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Hoist the Colours (song)

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This article is about the pirate song Hoist the Colours. You may be looking for the soundtrack cue or the term.
AWEHangingpiratessinging
Pirates at Fort Charles singing Hoist the Colours.
J FanAdded by J Fan
"The song has already been sung. The Brethren Court is called."
Tia Dalma to Jack Sparrow[src]

Hoist the Colours, sometimes written as Hoist the Colors, was a sea shanty known by all pirates across the Seven Seas. The song was related to the action of hoisting of a pirate's flag, though it was mainly used as a call to arms for the members of the Brethren Court.

History

Usage

"A dangerous song to be singing...for any who are ignorant of its meaning."
Tai Huang to Elizabeth Swann[src]

The song Hoist the Colours told the tale of the binding of Calypso by the Pirate King and the First Brethren Court. It was also used as the method of summoning the Court to stand together in the pirates' most dire need. It was sent forth by Hector Barbossa, who intended to unite the Pirate Lords and release Calypso from her form of flesh.[1]

Fourth Brethren Court

"The song has been sung. The time is upon us. We must convene the Brethren Court."
Hector Barbossa to Sao Feng[src]

The song was sung by assembled men and women sentenced for execution by the East India Trading Company at Fort Charles in Port Royal, after a cabin boy, facing the gallows, began singing the song while holding a piece of eight. The entire assembly soon took up the cue. The song was connected to the nine pieces of eight. Once the crowd had sung, the nine coins begin resonating. Sao Feng heard the resonance in a coin given to him by Hector Barbossa in Singapore, and the entire members of the Fourth Brethren Court united at Shipwreck Cove because of it.[2]

Lyrics

Yo, Ho haul together, hoist the colours high
Heave ho, thieves and beggars, never shall we die
Yo, Ho haul together, hoist the colours high
Heave ho, thieves and beggars, never shall we die
The King and his men stole the queen from her bed
and bound her in her bones
The seas be ours and by the powers
Where we will...we'll roam
Yo, Ho haul together, hoist the colours high
Heave ho, thieves and beggars, never say we die
Some men have died and some are alive
And others sail on the sea
With the keys to the cage
And the devil to pay
We lay to Fiddler's Green!
Yo, Ho haul together, hoist the colours high
Heave ho, thieves and beggars, never shall we die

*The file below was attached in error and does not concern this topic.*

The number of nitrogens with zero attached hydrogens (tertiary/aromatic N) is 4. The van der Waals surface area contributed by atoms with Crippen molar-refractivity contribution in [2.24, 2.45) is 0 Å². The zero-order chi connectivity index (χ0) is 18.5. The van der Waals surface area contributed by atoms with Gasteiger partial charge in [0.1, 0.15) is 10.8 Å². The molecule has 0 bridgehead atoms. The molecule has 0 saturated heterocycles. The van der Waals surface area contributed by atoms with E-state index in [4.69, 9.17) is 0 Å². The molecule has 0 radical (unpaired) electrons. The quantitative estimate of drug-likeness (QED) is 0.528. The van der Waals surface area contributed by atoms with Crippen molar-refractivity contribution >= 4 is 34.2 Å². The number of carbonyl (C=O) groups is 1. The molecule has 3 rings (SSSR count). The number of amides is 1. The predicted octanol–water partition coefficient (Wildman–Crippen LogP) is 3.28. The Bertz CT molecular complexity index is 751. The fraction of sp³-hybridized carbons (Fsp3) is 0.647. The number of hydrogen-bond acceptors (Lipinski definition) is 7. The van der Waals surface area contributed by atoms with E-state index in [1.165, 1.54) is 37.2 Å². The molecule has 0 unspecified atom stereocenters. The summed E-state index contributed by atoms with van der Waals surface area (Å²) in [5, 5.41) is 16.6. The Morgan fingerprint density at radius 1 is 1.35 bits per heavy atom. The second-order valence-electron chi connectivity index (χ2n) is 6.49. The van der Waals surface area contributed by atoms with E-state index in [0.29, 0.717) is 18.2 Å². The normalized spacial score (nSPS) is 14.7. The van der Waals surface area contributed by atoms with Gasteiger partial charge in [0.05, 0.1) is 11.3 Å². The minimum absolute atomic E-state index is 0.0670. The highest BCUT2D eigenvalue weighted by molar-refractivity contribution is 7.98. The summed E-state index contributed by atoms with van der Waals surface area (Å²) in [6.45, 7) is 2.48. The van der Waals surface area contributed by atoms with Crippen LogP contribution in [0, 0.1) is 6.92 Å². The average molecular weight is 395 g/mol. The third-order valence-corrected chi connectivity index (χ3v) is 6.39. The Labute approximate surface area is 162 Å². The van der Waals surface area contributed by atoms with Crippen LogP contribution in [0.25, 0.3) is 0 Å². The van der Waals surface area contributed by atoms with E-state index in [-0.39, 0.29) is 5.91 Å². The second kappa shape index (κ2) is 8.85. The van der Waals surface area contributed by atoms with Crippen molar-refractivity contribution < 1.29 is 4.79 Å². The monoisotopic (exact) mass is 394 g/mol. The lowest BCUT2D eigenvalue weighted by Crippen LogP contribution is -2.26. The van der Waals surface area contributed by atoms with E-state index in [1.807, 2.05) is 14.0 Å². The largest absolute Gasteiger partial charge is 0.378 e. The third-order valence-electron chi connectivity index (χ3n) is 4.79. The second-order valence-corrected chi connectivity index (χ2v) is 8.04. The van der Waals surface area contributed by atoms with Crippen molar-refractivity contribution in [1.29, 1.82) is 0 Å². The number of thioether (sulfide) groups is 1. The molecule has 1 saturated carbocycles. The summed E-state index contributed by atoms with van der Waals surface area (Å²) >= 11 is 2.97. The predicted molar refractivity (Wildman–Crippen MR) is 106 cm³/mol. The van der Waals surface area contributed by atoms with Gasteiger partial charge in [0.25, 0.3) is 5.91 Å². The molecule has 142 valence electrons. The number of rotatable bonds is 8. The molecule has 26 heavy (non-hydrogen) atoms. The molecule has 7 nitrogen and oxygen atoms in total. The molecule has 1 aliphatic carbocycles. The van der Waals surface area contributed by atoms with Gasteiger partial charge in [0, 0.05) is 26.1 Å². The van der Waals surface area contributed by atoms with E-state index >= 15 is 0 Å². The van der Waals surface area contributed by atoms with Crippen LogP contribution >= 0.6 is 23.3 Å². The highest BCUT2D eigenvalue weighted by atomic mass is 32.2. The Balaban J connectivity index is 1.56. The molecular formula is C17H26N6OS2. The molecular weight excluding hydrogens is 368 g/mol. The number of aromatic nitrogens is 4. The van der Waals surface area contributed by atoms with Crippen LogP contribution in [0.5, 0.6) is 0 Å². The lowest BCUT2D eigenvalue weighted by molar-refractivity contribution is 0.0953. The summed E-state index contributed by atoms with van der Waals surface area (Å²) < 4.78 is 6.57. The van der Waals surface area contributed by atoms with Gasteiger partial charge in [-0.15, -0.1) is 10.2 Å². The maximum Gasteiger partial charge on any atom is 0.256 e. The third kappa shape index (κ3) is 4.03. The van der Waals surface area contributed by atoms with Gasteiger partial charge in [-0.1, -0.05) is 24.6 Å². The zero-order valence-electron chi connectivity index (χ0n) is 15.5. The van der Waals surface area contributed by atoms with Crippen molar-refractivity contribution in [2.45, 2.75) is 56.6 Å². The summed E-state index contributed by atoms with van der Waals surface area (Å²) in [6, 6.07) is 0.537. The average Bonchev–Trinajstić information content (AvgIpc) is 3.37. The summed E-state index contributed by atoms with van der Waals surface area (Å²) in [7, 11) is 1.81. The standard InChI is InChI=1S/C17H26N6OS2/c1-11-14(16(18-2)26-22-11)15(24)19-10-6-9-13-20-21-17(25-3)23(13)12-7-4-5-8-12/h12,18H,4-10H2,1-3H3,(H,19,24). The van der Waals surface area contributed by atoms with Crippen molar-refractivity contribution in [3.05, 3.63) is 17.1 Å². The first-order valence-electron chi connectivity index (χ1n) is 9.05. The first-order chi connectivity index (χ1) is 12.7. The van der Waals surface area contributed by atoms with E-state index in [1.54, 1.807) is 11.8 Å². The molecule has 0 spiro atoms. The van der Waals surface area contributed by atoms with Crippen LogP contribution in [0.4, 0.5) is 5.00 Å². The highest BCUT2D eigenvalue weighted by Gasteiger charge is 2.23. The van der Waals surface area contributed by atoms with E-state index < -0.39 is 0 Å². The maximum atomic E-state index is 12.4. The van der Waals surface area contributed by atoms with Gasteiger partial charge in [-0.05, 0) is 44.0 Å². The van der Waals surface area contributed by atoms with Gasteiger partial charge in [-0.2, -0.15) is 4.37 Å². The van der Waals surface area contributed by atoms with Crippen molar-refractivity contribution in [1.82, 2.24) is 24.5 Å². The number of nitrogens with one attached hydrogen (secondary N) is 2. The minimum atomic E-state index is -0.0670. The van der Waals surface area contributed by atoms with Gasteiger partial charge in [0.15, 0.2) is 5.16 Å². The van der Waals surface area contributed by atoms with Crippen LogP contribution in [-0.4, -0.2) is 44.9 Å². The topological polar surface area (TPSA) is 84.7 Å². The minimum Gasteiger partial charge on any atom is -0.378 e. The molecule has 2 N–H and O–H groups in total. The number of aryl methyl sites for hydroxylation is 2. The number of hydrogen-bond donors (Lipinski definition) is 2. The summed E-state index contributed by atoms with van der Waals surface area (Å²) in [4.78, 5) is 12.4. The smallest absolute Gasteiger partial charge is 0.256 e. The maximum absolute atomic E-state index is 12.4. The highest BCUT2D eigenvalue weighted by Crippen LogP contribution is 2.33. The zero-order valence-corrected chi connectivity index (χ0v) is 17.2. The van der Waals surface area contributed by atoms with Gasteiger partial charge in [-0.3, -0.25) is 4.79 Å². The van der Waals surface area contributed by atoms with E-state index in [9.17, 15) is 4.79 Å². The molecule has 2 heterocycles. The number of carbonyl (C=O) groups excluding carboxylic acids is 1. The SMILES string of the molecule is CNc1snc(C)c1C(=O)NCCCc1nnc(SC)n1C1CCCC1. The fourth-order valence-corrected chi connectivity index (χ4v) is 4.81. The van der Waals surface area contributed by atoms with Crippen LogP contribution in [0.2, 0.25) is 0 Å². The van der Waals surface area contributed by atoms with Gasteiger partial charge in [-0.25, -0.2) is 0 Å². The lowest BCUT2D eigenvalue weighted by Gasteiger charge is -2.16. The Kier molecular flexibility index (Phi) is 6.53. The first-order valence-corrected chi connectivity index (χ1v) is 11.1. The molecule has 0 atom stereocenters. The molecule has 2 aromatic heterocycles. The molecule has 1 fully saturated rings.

The bell has been raised from its watery grave
Do you hear its sepulchral tone?
A Call to all, pay heed to the squall
And turn your sail towards home!
Yo, Ho haul together, hoist the colours high
Heave ho, thieves and beggars, never shall we die

Other lyrics

There are different versions of this song, some including the different writings of "colors" and "colours". Others by changing a lyric or two in each, in which several examples stand out.

This small piece was used at the beginning of At World's End:

Yo ho, all hands, hoist the colors high
Heave ho, thieves and beggars, never shall we die

This small piece was sung at the beginning of a featurette for At World's End[3]:

Yo ho, all hands, raise the colors high
Heave ho, thieves and beggers, never say we die

This small piece was used in the original lyrics[4]:

Yo ho, haul together, raise the colors high
Heave ho, thieves and beggers, never say we die

Behind the scenes

"The one that was really interesting is the Snopes legend. You know the Web site Snopes has that section about 'fake true American legends.' One of them is the idea that the four and twenty blackbirds baked into a pie was Blackbeard's recruiting song. When Blackbeard came into port, these people would go around and sing this song when he was looking for a crew. It was just such a fun idea and it's a shame it's not true, so we decided to make it true and the song 'Hoist the Colors,' sung at the beginning and Keira sings it and it's referenced in a couple of ways, every one of the verses tells the story of Davy Jones and Calypso. It starts with 'the king and his men stole the queen from her bed'... We sat down and wrote that out and it's based on a fake legend from the Snopes Web site."
Ted Elliott[src]
AWEHoisttheColorslyrics
Original Hoist the Colors lyrics
J FanAdded by J Fan
  • The lyrics were written by Pirates screenwriters Ted Elliott and Terry Rossio, with the assistance of director Gore Verbinski. Sung in the beginning of At World's End, the song was referenced in a couple of ways, every one of the verses told the story of Davy Jones and Calypso; starting with "the king and his men stole the queen from her bed," the song also relayed the First Brethren Court.[5]
  • The main title of the song is controversial, in which either "colors" or "colours" were used. In the At World's End soundtrack and various other material, "colours" is used. While in the original song lyrics and the subtitles to the film itself, had the term written as "colors".
  • The song was inspired by the Snopes legend, claiming that the children's nursery rhyme "Sing a Song of Sixpence" was used by confederates of the notorious pirate Blackbeard as a coded reference to recruit crew members.[6] Although the information from Snopes itself is false,[7] Ted Elliott and Terry Rossio liked the idea enough to create Hoist the Colors, basing it on the fake legend.[5]

Appearances

Sources

Notes and references

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